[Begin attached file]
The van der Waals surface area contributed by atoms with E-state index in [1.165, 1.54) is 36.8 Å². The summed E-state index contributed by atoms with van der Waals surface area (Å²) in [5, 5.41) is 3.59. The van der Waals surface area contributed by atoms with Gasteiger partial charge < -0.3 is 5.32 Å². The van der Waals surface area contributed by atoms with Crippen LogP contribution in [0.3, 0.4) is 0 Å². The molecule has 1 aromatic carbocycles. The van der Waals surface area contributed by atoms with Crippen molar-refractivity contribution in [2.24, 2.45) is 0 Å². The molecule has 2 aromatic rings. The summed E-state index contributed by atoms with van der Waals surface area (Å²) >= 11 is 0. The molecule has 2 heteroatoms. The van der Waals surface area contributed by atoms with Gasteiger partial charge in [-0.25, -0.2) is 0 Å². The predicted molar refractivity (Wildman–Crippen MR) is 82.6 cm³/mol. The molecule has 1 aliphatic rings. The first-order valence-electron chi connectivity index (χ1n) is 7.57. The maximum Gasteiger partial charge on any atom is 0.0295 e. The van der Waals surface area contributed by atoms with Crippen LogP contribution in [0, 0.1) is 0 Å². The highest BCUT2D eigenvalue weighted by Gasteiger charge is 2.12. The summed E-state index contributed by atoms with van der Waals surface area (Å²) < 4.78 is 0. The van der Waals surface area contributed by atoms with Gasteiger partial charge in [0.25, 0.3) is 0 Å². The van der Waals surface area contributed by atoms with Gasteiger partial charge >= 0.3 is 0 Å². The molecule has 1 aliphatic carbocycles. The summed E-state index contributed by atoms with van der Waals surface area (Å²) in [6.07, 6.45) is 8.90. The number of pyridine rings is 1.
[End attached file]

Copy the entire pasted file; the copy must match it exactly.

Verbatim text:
The van der Waals surface area contributed by atoms with E-state index in [1.165, 1.54) is 36.8 Å². The summed E-state index contributed by atoms with van der Waals surface area (Å²) in [5, 5.41) is 3.59. The van der Waals surface area contributed by atoms with Gasteiger partial charge < -0.3 is 5.32 Å². The van der Waals surface area contributed by atoms with Crippen LogP contribution in [0.3, 0.4) is 0 Å². The molecule has 1 aromatic carbocycles. The van der Waals surface area contributed by atoms with Crippen molar-refractivity contribution in [2.24, 2.45) is 0 Å². The molecule has 2 aromatic rings. The summed E-state index contributed by atoms with van der Waals surface area (Å²) >= 11 is 0. The molecule has 2 heteroatoms. The van der Waals surface area contributed by atoms with Gasteiger partial charge in [-0.25, -0.2) is 0 Å². The predicted molar refractivity (Wildman–Crippen MR) is 82.6 cm³/mol. The molecule has 1 aliphatic rings. The first-order valence-electron chi connectivity index (χ1n) is 7.57. The maximum Gasteiger partial charge on any atom is 0.0295 e. The van der Waals surface area contributed by atoms with Crippen LogP contribution in [0, 0.1) is 0 Å². The highest BCUT2D eigenvalue weighted by Gasteiger charge is 2.12. The summed E-state index contributed by atoms with van der Waals surface area (Å²) < 4.78 is 0. The van der Waals surface area contributed by atoms with Gasteiger partial charge in [0.25, 0.3) is 0 Å². The van der Waals surface area contributed by atoms with Gasteiger partial charge >= 0.3 is 0 Å². The molecule has 1 aliphatic carbocycles. The summed E-state index contributed by atoms with van der Waals surface area (Å²) in [6.07, 6.45) is 8.90. The number of pyridine rings is 1.